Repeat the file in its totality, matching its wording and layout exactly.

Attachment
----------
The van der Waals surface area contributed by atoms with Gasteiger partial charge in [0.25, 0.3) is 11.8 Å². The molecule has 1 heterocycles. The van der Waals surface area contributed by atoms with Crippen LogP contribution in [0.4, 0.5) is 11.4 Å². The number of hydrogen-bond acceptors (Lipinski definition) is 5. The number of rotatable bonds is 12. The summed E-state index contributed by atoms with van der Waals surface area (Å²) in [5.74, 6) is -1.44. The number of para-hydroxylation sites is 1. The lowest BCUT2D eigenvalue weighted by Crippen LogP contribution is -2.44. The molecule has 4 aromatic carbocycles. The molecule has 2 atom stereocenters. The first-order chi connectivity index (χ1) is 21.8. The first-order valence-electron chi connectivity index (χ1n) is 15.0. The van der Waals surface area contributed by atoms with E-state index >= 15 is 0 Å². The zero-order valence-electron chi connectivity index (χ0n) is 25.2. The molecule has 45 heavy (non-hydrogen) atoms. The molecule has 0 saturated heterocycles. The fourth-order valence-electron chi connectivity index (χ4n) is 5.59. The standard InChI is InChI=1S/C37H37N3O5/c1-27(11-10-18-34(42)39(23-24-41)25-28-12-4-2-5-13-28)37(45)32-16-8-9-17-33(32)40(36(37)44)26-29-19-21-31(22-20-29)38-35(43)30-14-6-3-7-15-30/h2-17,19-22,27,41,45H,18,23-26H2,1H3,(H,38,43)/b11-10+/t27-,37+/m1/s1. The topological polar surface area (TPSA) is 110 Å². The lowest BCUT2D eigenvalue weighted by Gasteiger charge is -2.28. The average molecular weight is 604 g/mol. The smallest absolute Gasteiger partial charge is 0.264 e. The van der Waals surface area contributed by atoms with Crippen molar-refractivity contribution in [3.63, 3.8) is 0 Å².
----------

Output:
The van der Waals surface area contributed by atoms with Gasteiger partial charge in [0.25, 0.3) is 11.8 Å². The molecule has 1 heterocycles. The van der Waals surface area contributed by atoms with Crippen LogP contribution in [0.4, 0.5) is 11.4 Å². The number of hydrogen-bond acceptors (Lipinski definition) is 5. The number of rotatable bonds is 12. The summed E-state index contributed by atoms with van der Waals surface area (Å²) in [5.74, 6) is -1.44. The number of para-hydroxylation sites is 1. The lowest BCUT2D eigenvalue weighted by Crippen LogP contribution is -2.44. The molecule has 4 aromatic carbocycles. The molecule has 2 atom stereocenters. The first-order chi connectivity index (χ1) is 21.8. The first-order valence-electron chi connectivity index (χ1n) is 15.0. The van der Waals surface area contributed by atoms with E-state index >= 15 is 0 Å². The zero-order valence-electron chi connectivity index (χ0n) is 25.2. The molecule has 45 heavy (non-hydrogen) atoms. The molecule has 0 saturated heterocycles. The fourth-order valence-electron chi connectivity index (χ4n) is 5.59. The standard InChI is InChI=1S/C37H37N3O5/c1-27(11-10-18-34(42)39(23-24-41)25-28-12-4-2-5-13-28)37(45)32-16-8-9-17-33(32)40(36(37)44)26-29-19-21-31(22-20-29)38-35(43)30-14-6-3-7-15-30/h2-17,19-22,27,41,45H,18,23-26H2,1H3,(H,38,43)/b11-10+/t27-,37+/m1/s1. The topological polar surface area (TPSA) is 110 Å². The lowest BCUT2D eigenvalue weighted by Gasteiger charge is -2.28. The average molecular weight is 604 g/mol. The smallest absolute Gasteiger partial charge is 0.264 e. The van der Waals surface area contributed by atoms with Crippen molar-refractivity contribution in [3.63, 3.8) is 0 Å².